In 1962 Dr Woodall was elected as the first woman president of the Museums Association of Great Britain. In this role she lobbied heavily for an increase in the educational training and academic standard of museum employees. She asserted that higher wages should be paid as quality people were being lured instead to universities and private collections. She was a perfectionist herself and, as director of the Birmingham, she had a hands-on approach to every aspect of the gallery and museum. She organised the hanging of works and even mixed the paint used on the walls.

In 1964 Dr Woodall retired as director of the Birmingham and the following year she agreed to become the London-based adviser to the Felton Bequest. The acquisition policy that she subsequently implemented altered slightly from the very successful one she had developed at the Birmingham City Museum and Art Gallery. She seems to have been heavily influenced by the fact that, unlike the Birmingham, the National Gallery of Victoria was known as a gallery and not as a gallery and museum. With gallery collecting principles as her premise, Dr Woodall’s passion and experience in the area of Italian painting predisposed her to such acquisitions, but she also saw the great value in collecting in other areas. As John Poynter has noted: ‘She made no specific suggestions, but remarked that the Gallery needed more sculpture, that it should seek modern prints … and should look to works from South-East Asia’.8 J. Poynter, Mr Felton’s Bequests, Melbourne 2003, p.523.

The conditions Dr Woodall encountered were the opposite to those of her predecessor, A. J. L. (John) McDonnell (1904–1964). His advisership from 1947 until his sudden death in London in 1964 was under the most favourable circumstances.9 Felton Committee Report, 3 June 1964, NGV archive. From 1949 to 1954 the Felton had been able to purchase an average of three or four major paintings each year. Yet, from 1955 onwards, the number and quality of such works decreased sharply.10 ibid. The local media had for years published obituaries of the Felton, describing it, at best, as a spent force and, at worst, obsolete.11 See Poynter, p.522. Despite these considerable obstacles, Dr Woodall almost managed to recapture the postwar boom by acquiring, on average, two Italian old master paintings for every year of her tenure.

In 1966 and 1967 Dr Woodall purchased two paintings that perfectly reflected her exploitation of the system of buying first-rate examples from the second-tier market. The panel painting The Holy Family, c.1545, by the Italian Mannerist Perino del Vaga (1501–1547), was acquired in 1966 from the Hazlitt Gallery, London, for 12,000 pounds sterling, and a small panel painting, The Adoration of the Magi, c.1420, by the Italian artist Giovanni Toscani ((1370–80)–1430) (fig. 4), was purchased from Herbert N. Bier, London in 1967.12 Acquired as Italian School, Florentine, 15th century (see U. Hoff, European Paintings before 1800 in the National Gallery of Victoria, Melbourne, 1995, p. 292). Perino del Vaga had assisted Raphael and was considered one of his most brilliant disciples, representing a fundamental link between the two stylistic periods of Raphael and Michelangelo. The purchase of Toscani’s The Adoration of the Magi became the earliest Renaissance work to enter the collection; the price of AUD$31,000, a considerable percentage of the total Felton income for that year,13 Felton Committee Minutes, 10 February 1966, p.33, NGV archive. highlights how costly such works had become.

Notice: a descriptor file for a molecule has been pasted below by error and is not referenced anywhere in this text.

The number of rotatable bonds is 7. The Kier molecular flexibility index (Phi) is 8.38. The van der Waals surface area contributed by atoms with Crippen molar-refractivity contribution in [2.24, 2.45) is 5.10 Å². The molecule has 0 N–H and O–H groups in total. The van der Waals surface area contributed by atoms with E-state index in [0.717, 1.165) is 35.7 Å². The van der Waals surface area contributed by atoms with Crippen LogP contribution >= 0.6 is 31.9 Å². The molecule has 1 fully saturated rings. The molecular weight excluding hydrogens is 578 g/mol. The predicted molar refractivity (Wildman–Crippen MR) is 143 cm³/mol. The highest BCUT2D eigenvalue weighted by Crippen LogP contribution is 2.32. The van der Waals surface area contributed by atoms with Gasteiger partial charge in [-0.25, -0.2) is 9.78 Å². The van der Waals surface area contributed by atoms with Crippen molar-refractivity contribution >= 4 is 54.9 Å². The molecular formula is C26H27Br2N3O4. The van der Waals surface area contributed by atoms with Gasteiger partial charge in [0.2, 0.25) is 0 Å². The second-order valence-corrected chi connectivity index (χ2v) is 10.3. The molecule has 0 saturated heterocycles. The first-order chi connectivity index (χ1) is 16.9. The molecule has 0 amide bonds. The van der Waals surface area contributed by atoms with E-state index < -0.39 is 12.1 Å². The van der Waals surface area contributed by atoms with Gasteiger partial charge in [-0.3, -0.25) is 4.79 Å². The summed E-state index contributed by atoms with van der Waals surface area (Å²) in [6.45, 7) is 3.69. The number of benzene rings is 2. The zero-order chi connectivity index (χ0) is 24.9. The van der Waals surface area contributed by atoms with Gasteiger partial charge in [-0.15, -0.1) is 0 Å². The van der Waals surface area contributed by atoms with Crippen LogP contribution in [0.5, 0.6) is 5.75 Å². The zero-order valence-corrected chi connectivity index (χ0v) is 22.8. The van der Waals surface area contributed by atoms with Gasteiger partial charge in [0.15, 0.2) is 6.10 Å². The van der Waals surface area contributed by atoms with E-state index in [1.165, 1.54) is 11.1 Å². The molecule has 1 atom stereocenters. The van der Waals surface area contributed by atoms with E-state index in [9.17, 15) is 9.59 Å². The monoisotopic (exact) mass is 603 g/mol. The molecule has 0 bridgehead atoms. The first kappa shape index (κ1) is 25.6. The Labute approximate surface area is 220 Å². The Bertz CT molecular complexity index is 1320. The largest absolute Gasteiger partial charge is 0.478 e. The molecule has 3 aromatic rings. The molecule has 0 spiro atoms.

In 1967 Dr Woodall also secured a small early work by the ‘father of European landscape’ Claude Lorrain. This first-class example came from the Earl of Brownlow’s collection and was purchased through Dr Woodall’s trusted connections at Agnew’s, the art dealers in London. The painting, an oil on canvas titled River landscape with Tiburtine Temple at Tivoli, c.1635 (fig. 5),14 This painting represented the National Gallery of Victoria in Claude Lorrain (1600–1682): A Tercentenary Exhibition at the National Gallery of Art, Washington DC, and Galeries nationales du Grand Palais, Paris, between 1982 and 1983 (see Hoff, p.56, cat. no. 7). was purchased for 15,000 pounds sterling. The work was previously unknown, which explains why it was sold for such a relatively low price. Yet, at the time, the Felton funds were at one of their lowest levels.15 Felton Committee Minutes, 8 April 1967, p. 40, NGV archive. In the competitive international art market it required every bit of inside information and access to major collections and dealers for Dr Woodall to make quality acquisitions. The purchase of a genuine Lorrain filled the gap in the collection which had been created by a Lorrain work that proved to be a contemporary copy.

Dr Woodall had also been asked to undertake advisery work on behalf of the Everard Studley Miller Bequest,16 See P. Paffen, ‘Everard Studley Miller and his bequest to the National Gallery of Victoria’, Art Bulletin of Victoria, no. 35, 1994, p. 35. which had an unusually fortunate period during 1967–68. Through the bequest the NGV received four portraits of outstanding merit. Unlike the Felton Bequest, the Miller Bequest stipulated its funds be used to purchase ‘portraits of individuals of merit in History painted, engraved or sculptured before AD 1800’. Dr Woodall used the funds to acquire the Gallery’s first example of an ‘elevated’ portrait with the purchase in 1967 of the British artist Johan Zoffany’s (1733–1810), painting, Elizabeth Farren as Hermione in the The Winter’s Tale, c.1780.17 See Hoff, ‘Recent additions to the National Gallery and Art Museum’, Art Bulletin of Victoria. no. 9, 1967–68, p. 38. Elizabeth Farren’s stance is very similar to that of the sitter in Joshua Reynolds’s Mrs Abington as the The Comic Muse. 1764–65 (Waddesdon Manor, Buckinghamshire, England), indicating Zoffany’s alignment with Reynolds’s ‘grand style’ of portraiture. The marble bust Emperor Septimus Severus, acquired 1967–68, was the first Roman portrait bust to enter the Gallery’s collection and was also purchased through the Miller Bequest. Three further sculptural acquisitions were made between 1967 and 1968. The bust George Gougenot, 1748, by Jean-Baptiste Pigalle (1714–1785), was a superb example of baroque illusionism, and the terracotta bust of Rubens, c.1743, by Michael Rysbrack (1693–1770), was an ideal acquisition for the Miller Bequest since it was made as part of a series of ‘men of merit in history’. Jean-Antoine Houdon (1741–1828) was the most celebrated French sculptor of the eighteenth century and is considered to be one of the greatest portraitists of the period. His plaster bust Jean-Jacques Rousseau, c.1778, which was taken from a death mask, conveys the nervous sensibility at the core of the great French philosopher’s mind.